-- This Jon Greenberg column is a little dated, but I figured it was worth revisiting because he perfectly captured the scene in the locker room after Thursday night’s game.

Greenberg writes: “So when Lance Briggs said he was happy, naturally, after the Chicago Bears’ 27-21 victory over the New York Giants, you believe him.

"But really he just looked exhausted.

"Briggs was the last starting linebacker standing by the end of the game. He's the survivalist on a fading defense trying to subsist on a steady diet of interceptions and blind faith that it will rise to the occasion at the end of every game. Man cannot live on bread alone, but the Bears sure can survive on interceptions.”

-- In case you missed them, here are grades from the game from’s Jeff Dickerson.

-- The Chicago Tribune takes a look at the relationship between quarterbacks coach Matt Cavanaugh and Jay Cutler. The two seem to be an ideal pairing, one that head coach Marc Trestman calls "a good match."

I spoke to Cavanaugh last month about his relationship with Cutler, and here's why he thinks they seem to click:

“I don’t think either one of us are really outgoing. I think we’re maybe contemplative before we speak. I’ve noticed that about Jay, and I love that about him. He doesn’t just talk the talk. He’s usually thought something out, and that’s whether you ask him a question or he’s got a question for you, he puts a lot of thought into it. He’s a little introspective that way, and I think I am, too. I’d rather listen first than just pop out an answer if I’m not sure what I’m saying. So I think it allows us to communicate pretty well, and sometimes, it’s quiet around the two of us. We’re not saying a whole lot, but we’re both thinking.”

Cutler moves to No. 5 on MVP Watch

September, 25, 2013
LAKE FOREST, Ill. -- Chicago Bears quarterback Jay Cutler moved up a spot from No. 6 to fifth on the MVP Watch list of New York Giants reporter Dan Graziano, and is certainly deserving of the recognition, considering he currently ranks No. 3 in the NFL in total QBR.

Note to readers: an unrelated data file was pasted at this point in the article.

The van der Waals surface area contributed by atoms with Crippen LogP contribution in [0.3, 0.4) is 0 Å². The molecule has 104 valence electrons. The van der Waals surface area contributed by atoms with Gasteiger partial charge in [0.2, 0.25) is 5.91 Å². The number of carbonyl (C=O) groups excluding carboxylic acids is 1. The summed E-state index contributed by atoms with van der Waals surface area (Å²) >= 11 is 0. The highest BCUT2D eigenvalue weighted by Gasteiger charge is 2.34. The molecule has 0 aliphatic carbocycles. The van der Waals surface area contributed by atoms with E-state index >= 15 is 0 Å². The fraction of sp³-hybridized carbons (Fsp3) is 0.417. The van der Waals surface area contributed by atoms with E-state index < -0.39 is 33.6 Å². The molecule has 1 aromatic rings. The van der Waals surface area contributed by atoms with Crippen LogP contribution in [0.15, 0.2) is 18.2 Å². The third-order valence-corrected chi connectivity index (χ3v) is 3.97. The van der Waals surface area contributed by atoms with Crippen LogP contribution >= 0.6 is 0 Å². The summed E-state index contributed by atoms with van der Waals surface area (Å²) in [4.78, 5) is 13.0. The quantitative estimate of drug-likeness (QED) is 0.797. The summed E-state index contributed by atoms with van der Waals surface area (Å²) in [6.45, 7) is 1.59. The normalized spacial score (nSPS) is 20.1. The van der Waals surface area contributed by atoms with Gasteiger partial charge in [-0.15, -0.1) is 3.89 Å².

You can rank the candidates here.

Cutler has led two comeback victories, and stepped up to make game-clinching plays during a clutch situation Sunday to put away the Pittsburgh Steelers.

Here’s what Graziano had to say about Cutler: “This is the same guy who got called all kinds of unflattering names for standing on the sideline during the NFC Championship Game a few years back? This guy who lowers his (throwing!) shoulder at the end of a critical run play instead of sliding, leveling a defender in crunch time against the Steelers? Marc Trestman hasn't just turned Cutler into a more efficient passer, he's turned him into a superhero. It's the Adventures of Surly-Man!”

Trestman deserves recognition for Cutler finally starting to realize his seemingly unlimited potential as a passer, but new quarterbacks coach Matt Cavanaugh has also been a major contributor to the signal-caller’s success.

[+] EnlargeChicago's Jay Cutler
Justin K. Aller/Getty ImagesJay Cutler has helped lead the Bears to a 3-0 start.
Cutler spoke last week about his relationship with Cavanaugh, who joined Chicago after working as quarterbacks coach of the New York Jets from 2009-12, and admitted it’s easier to accept the coaching at this stage of his career, because he’s “older, a little bit more mature.”

“He’s a grinder, he’s a guy that comes in every single day, and he’s looking to help me get better,” Cutler said of Cavanaugh. “And, like on Wednesday’s, it’s hard, I don’t really want to do that, I’m tired, you know. But he pushes you through it. He does a good job. There’s some give and take there. In my younger days there might have been a little bit more rocky (of a relationship) than it is right now, but it’s going real well right now.”

Cavanaugh agrees, and called Cutler a willing pupil.

“He makes it easy [to coach],” Cavanaugh said. “He’s a talent. He works hard. He’s committed. He’s focused. He wants what we want: He wants the Bears to be successful. If you’ve got those things going for you, it’s hard not to have fun.”

Cutler said he and Cavanaugh share “some similarities,” and joked he doesn’t “know if the guy sleeps.” Cavanaugh, meanwhile, acknowledged the connection between himself and Cutler, before providing insight into the quarterback’s personality.

Head coach Marc Trestman called the pairing of Cutler and Cavanaugh “a good match.”